Police say the ban in Bornheim was implemented after women complained they were being sexually harassed
A German town has banned male asylum seekers from a public swimming pool after women complained they were being sexually harassed.
Officials in Bornheim, 20 miles south of Cologne, said men at three nearby migrant centres would be barred until they got the message "the right of women in Germany is inviolable".
They said six people had filed complaints "over the sexually offensive behaviour of some migrant men at the pool".
Public distrust of asylum seekers has grown in the country after hundreds of women told police they were groped and robbed by mostly Arab and North African men during New Year's festivities in Cologne.
Markus Schnapka, deputy mayor of Bornheim, said officials have launched a campaign to teach refugees and migrants about gender equality and respect for women.
He said male asylum seekers would be banned from the town's pool until they "got the message".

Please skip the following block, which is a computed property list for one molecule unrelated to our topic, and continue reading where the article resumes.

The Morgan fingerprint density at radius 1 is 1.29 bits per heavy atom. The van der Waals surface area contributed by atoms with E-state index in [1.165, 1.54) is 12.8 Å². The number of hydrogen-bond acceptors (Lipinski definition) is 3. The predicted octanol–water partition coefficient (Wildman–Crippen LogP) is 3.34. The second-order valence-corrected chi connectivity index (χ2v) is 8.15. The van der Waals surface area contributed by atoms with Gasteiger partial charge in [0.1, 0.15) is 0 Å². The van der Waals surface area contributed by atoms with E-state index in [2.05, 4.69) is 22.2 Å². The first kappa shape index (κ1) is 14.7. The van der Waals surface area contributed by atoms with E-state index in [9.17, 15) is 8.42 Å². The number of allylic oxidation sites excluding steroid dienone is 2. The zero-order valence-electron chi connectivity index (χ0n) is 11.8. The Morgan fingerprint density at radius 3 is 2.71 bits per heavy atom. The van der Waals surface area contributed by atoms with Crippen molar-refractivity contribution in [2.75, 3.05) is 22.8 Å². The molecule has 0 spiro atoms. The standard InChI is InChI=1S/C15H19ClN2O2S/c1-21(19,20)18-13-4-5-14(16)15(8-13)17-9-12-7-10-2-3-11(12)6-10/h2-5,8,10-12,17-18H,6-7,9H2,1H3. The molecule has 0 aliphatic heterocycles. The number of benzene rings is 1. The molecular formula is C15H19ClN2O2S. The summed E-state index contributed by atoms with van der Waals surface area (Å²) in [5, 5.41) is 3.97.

"There have been complaints of sexual harassment and chatting-up going on in this swimming pool ... by groups of young men, and this has prompted some women to leave," he added.
"This led to my decision that adult males from our asylum shelters may not enter the swimming pool until further notice."
Elsewhere, a carnival parade in Rheinberg, a town north of Cologne, has been cancelled after organisers said they would not be able to provide suitable security arrangements.
The event on 8 February was axed because the parade route would have passed an asylum shelter housing 500 residents, according to German media.
The gang attacks outside Cologne's cathedral have deepened public doubts about Chancellor Angela Merkel's open-door policy towards refugees fleeing conflicts in the Middle East.
Ms Merkel is under pressure to stem the flow of migrants, with several thousand entering Germany every day, sparking a backlash from right-wing nationalist groups.
Germany took in 1.1 million asylum seekers last year, mostly from Syria, Afghanistan and Iraq.